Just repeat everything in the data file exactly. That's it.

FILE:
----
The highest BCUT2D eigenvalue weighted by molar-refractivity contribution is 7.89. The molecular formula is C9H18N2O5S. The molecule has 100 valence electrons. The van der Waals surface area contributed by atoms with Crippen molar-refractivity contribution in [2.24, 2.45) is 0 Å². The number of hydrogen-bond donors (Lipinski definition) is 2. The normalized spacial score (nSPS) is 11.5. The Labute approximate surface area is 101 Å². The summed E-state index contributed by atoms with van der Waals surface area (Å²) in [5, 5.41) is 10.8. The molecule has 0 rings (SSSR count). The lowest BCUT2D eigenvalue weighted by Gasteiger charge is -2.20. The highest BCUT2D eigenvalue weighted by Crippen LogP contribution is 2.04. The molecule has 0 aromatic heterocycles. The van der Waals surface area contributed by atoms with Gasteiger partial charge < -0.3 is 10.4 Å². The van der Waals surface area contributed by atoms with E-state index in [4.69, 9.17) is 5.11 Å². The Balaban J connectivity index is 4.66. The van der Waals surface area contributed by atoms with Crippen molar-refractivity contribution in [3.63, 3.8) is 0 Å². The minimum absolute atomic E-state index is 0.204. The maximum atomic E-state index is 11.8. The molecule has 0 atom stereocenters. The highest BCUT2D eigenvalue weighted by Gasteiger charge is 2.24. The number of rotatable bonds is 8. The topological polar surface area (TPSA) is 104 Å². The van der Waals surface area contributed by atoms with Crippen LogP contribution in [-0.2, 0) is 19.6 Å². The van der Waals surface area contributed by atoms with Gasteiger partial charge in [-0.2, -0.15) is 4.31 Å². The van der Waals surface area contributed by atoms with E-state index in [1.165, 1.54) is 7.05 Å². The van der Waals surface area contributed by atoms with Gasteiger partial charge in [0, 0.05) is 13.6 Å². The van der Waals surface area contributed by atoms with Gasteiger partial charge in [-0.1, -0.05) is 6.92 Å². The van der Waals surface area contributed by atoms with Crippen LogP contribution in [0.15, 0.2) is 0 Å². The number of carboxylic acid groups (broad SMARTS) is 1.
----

The highest BCUT2D eigenvalue weighted by molar-refractivity contribution is 7.89. The molecular formula is C9H18N2O5S. The molecule has 100 valence electrons. The van der Waals surface area contributed by atoms with Crippen molar-refractivity contribution in [2.24, 2.45) is 0 Å². The number of hydrogen-bond donors (Lipinski definition) is 2. The normalized spacial score (nSPS) is 11.5. The Labute approximate surface area is 101 Å². The summed E-state index contributed by atoms with van der Waals surface area (Å²) in [5, 5.41) is 10.8. The molecule has 0 rings (SSSR count). The lowest BCUT2D eigenvalue weighted by Gasteiger charge is -2.20. The highest BCUT2D eigenvalue weighted by Crippen LogP contribution is 2.04. The molecule has 0 aromatic heterocycles. The van der Waals surface area contributed by atoms with Gasteiger partial charge < -0.3 is 10.4 Å². The van der Waals surface area contributed by atoms with E-state index in [4.69, 9.17) is 5.11 Å². The Balaban J connectivity index is 4.66. The van der Waals surface area contributed by atoms with Crippen molar-refractivity contribution in [3.63, 3.8) is 0 Å². The minimum absolute atomic E-state index is 0.204. The maximum atomic E-state index is 11.8. The molecule has 0 atom stereocenters. The highest BCUT2D eigenvalue weighted by Gasteiger charge is 2.24. The number of rotatable bonds is 8. The topological polar surface area (TPSA) is 104 Å². The van der Waals surface area contributed by atoms with Crippen LogP contribution in [-0.2, 0) is 19.6 Å². The van der Waals surface area contributed by atoms with Gasteiger partial charge in [-0.2, -0.15) is 4.31 Å². The van der Waals surface area contributed by atoms with E-state index in [1.165, 1.54) is 7.05 Å². The van der Waals surface area contributed by atoms with Gasteiger partial charge in [0, 0.05) is 13.6 Å². The van der Waals surface area contributed by atoms with Gasteiger partial charge in [-0.1, -0.05) is 6.92 Å². The van der Waals surface area contributed by atoms with Crippen LogP contribution in [0.15, 0.2) is 0 Å². The number of carboxylic acid groups (broad SMARTS) is 1.